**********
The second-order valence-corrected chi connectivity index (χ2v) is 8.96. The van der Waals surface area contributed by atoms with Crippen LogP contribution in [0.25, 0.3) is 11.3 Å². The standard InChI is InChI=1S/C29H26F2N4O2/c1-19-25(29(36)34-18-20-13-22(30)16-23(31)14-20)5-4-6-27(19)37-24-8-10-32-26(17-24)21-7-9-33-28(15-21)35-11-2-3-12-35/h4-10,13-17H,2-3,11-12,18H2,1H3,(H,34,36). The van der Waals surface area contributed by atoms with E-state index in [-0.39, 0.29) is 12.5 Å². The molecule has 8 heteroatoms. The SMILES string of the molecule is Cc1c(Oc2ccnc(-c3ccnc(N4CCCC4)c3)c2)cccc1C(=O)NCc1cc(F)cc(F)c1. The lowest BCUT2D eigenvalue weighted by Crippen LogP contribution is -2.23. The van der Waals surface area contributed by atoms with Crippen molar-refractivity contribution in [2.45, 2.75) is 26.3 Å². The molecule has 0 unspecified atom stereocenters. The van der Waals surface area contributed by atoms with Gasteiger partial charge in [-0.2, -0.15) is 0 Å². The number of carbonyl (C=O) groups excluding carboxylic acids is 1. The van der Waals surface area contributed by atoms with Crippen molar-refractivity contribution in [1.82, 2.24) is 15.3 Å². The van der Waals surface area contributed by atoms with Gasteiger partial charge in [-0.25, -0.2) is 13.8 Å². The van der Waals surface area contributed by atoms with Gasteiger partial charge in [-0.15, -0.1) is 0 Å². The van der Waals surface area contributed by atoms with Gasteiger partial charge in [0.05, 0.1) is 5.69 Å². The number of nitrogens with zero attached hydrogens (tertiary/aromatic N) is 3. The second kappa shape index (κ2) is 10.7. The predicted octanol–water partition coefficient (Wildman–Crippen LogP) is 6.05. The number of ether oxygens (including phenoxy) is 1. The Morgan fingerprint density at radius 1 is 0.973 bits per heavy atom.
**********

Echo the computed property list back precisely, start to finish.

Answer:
The second-order valence-corrected chi connectivity index (χ2v) is 8.96. The van der Waals surface area contributed by atoms with Crippen LogP contribution in [0.25, 0.3) is 11.3 Å². The standard InChI is InChI=1S/C29H26F2N4O2/c1-19-25(29(36)34-18-20-13-22(30)16-23(31)14-20)5-4-6-27(19)37-24-8-10-32-26(17-24)21-7-9-33-28(15-21)35-11-2-3-12-35/h4-10,13-17H,2-3,11-12,18H2,1H3,(H,34,36). The van der Waals surface area contributed by atoms with E-state index in [-0.39, 0.29) is 12.5 Å². The molecule has 8 heteroatoms. The SMILES string of the molecule is Cc1c(Oc2ccnc(-c3ccnc(N4CCCC4)c3)c2)cccc1C(=O)NCc1cc(F)cc(F)c1. The lowest BCUT2D eigenvalue weighted by Crippen LogP contribution is -2.23. The van der Waals surface area contributed by atoms with Crippen molar-refractivity contribution in [2.45, 2.75) is 26.3 Å². The molecule has 0 unspecified atom stereocenters. The van der Waals surface area contributed by atoms with Gasteiger partial charge in [-0.2, -0.15) is 0 Å². The number of carbonyl (C=O) groups excluding carboxylic acids is 1. The van der Waals surface area contributed by atoms with Crippen molar-refractivity contribution in [1.82, 2.24) is 15.3 Å². The van der Waals surface area contributed by atoms with Gasteiger partial charge in [-0.25, -0.2) is 13.8 Å². The van der Waals surface area contributed by atoms with Gasteiger partial charge in [-0.15, -0.1) is 0 Å². The van der Waals surface area contributed by atoms with Gasteiger partial charge in [0.05, 0.1) is 5.69 Å². The number of nitrogens with zero attached hydrogens (tertiary/aromatic N) is 3. The second kappa shape index (κ2) is 10.7. The predicted octanol–water partition coefficient (Wildman–Crippen LogP) is 6.05. The number of ether oxygens (including phenoxy) is 1. The Morgan fingerprint density at radius 1 is 0.973 bits per heavy atom.